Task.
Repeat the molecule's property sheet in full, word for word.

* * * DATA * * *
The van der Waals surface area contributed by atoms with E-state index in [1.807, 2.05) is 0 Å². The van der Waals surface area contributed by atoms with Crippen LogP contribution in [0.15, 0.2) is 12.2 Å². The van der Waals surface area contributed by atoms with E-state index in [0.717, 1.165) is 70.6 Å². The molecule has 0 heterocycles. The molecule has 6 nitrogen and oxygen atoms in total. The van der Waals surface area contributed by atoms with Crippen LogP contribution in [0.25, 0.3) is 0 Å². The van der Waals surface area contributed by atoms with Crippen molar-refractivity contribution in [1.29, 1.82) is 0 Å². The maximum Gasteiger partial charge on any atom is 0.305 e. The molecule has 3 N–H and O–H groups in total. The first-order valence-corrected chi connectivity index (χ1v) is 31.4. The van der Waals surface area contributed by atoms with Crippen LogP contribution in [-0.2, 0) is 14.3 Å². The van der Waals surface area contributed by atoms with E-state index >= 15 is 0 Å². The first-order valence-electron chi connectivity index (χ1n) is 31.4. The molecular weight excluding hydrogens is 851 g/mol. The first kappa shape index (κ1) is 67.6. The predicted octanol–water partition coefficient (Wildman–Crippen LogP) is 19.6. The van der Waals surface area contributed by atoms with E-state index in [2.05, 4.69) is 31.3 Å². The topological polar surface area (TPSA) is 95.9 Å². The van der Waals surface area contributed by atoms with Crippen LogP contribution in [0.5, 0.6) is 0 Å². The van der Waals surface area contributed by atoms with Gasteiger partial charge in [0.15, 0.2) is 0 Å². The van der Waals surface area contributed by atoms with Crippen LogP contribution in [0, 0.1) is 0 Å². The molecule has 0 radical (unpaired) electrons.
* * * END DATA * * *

The van der Waals surface area contributed by atoms with E-state index in [1.807, 2.05) is 0 Å². The van der Waals surface area contributed by atoms with Crippen LogP contribution in [0.15, 0.2) is 12.2 Å². The van der Waals surface area contributed by atoms with E-state index in [0.717, 1.165) is 70.6 Å². The molecule has 0 heterocycles. The molecule has 6 nitrogen and oxygen atoms in total. The van der Waals surface area contributed by atoms with Crippen LogP contribution in [0.25, 0.3) is 0 Å². The van der Waals surface area contributed by atoms with Crippen molar-refractivity contribution in [1.29, 1.82) is 0 Å². The maximum Gasteiger partial charge on any atom is 0.305 e. The molecule has 3 N–H and O–H groups in total. The first-order valence-corrected chi connectivity index (χ1v) is 31.4. The van der Waals surface area contributed by atoms with Crippen LogP contribution in [-0.2, 0) is 14.3 Å². The van der Waals surface area contributed by atoms with E-state index >= 15 is 0 Å². The first-order valence-electron chi connectivity index (χ1n) is 31.4. The molecular weight excluding hydrogens is 851 g/mol. The first kappa shape index (κ1) is 67.6. The predicted octanol–water partition coefficient (Wildman–Crippen LogP) is 19.6. The van der Waals surface area contributed by atoms with E-state index in [2.05, 4.69) is 31.3 Å². The topological polar surface area (TPSA) is 95.9 Å². The van der Waals surface area contributed by atoms with Crippen LogP contribution in [0.5, 0.6) is 0 Å². The van der Waals surface area contributed by atoms with Gasteiger partial charge in [0.15, 0.2) is 0 Å². The van der Waals surface area contributed by atoms with Crippen LogP contribution in [0, 0.1) is 0 Å². The molecule has 0 radical (unpaired) electrons.